You’re all set for your trip: bags packed, kids safely seated in the spot next to you, reservations made – and then it happens. Your little one says they don’t feel well and are going to get sick. If you’ve found yourself in this situation before – and many people have – there are steps you can take to try and prevent motion sickness.
What Causes Motion Sickness?
Motion sickness is caused during motion, expected or unexpected, when what you see is different than what your inner ear is sensing. The most common times this happens are on planes, in cars, trains, and boats.
There are many different reasons people get motion sick. For some, simply looking out a window will do it. Others may get sick just from not being able to see out of a window. Some experience motion sickness after reading or writing while moving.
How To Identify Motion Sickness
It’s important to know what motion sickness symptoms are so you can recognize when it’s happening. The most common symptom is nausea. Often times, hiccups or belching is a precursor to this sickness. Some may also vomit or experience pale skin, cold sweat, or dizziness.
Some people are more prone to motion sickness than others, such as pregnant women or young children.
How To Prevent Motion Sickness
There are more than one ways to help prevent and/or treat motion sickness. Whichever you prefer, it’s always best to check with your doctor or physician before taking medication.
There are several medications available that help with motion sickness that are available over the counter. Dramamine can be bought in most drugstores and can be used before you feel motion sickness coming on, lasting 4 to 8 hours. Phenergan is a similar drug, and helps in the same ways as Dramamine. Both medications may make you feel drowsy, however, so don’t drive while taking these drugs.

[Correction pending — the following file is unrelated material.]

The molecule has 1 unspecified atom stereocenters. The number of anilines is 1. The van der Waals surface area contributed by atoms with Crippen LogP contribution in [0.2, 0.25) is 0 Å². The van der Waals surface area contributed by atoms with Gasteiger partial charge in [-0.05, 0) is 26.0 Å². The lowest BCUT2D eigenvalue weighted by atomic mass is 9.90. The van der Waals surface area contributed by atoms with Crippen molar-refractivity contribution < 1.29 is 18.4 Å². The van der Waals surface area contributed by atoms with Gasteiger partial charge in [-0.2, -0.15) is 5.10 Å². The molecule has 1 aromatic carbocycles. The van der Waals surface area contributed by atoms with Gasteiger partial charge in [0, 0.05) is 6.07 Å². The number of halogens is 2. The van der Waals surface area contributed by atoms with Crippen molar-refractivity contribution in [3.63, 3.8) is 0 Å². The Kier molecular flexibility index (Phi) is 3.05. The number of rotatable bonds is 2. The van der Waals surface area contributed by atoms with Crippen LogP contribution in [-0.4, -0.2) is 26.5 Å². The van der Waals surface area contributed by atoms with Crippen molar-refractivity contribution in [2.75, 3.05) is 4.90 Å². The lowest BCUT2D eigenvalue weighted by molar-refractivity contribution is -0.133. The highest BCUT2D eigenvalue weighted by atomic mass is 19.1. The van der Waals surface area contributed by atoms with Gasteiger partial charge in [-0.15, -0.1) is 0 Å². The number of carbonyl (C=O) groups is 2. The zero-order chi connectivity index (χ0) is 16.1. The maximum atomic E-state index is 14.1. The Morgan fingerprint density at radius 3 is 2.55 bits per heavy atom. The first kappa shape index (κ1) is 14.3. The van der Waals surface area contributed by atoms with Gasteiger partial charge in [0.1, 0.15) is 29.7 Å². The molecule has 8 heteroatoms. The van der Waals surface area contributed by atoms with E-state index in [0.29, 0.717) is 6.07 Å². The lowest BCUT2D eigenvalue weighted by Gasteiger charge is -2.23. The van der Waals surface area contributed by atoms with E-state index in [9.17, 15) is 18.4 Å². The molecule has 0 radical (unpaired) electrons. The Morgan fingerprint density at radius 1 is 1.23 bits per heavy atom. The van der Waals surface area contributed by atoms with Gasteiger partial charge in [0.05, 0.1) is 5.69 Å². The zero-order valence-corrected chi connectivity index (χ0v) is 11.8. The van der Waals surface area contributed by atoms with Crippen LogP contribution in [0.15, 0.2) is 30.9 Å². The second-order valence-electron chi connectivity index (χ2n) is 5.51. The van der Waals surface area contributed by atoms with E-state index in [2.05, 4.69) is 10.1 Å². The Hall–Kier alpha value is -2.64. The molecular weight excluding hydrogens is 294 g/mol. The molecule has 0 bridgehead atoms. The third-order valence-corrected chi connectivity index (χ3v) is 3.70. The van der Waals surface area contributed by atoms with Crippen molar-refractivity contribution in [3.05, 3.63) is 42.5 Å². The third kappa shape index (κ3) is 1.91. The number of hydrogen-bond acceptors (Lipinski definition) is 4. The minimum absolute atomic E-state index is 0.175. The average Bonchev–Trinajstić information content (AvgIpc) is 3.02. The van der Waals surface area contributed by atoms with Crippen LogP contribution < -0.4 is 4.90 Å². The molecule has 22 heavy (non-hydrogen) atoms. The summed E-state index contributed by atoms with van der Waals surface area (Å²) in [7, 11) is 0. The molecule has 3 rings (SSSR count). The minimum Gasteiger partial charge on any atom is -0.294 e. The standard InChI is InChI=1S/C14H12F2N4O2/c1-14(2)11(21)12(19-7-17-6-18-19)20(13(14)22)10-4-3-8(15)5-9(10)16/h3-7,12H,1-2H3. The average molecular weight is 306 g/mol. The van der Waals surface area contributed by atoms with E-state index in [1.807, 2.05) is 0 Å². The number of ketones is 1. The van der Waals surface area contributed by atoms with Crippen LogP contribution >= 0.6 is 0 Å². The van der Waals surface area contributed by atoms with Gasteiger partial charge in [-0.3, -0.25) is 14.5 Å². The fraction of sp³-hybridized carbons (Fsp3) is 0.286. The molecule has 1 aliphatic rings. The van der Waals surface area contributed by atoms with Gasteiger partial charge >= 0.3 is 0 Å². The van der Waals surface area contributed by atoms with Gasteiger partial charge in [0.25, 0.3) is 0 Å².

Transderm Scop may help. This medication is a patch applied behind the ear that helps motion sickness symptoms before they start.
If you’re looking for medication that allows you to stay awake, Scopolamine may be a good option.
Don’t read or write while you’re traveling or moving. Books, phones, tablets – all of them can easily make you motion sick.
Sit in the backseat and don’t look out the window. If you try and spot everything passing by or read each sign that goes past, you might make yourself sick. Focus on the horizon. If you feel motion sickness coming on, try closing your eyes and tilting your head back.
Open the window to get some fresh air, or sit near air vents in the car. Some people report getting motion sick more frequently when the temperature is higher; low temperatures may help keep motion sickness at bay.
Those who drive may experience motion sickness less often than those who sit in the passengers seat.
These knitted elastic bands rest comfortably on your writs. By creating acupuncture-like pressure with a plastic stud, your side effects may be reduced or even non-existent.
One of the best parts of these bands is they can be worn by children or adults at any time. A popular brand is Sea-Band.
If you travel often, you may see that you begin to experience motion sickness less frequently. A great way to help from getting ill while traveling is by actively working to prevent it. Between medication and holistic measures, it’s possible to keep motion sickness at bay and have a safe, fun, enjoyable traveling experience.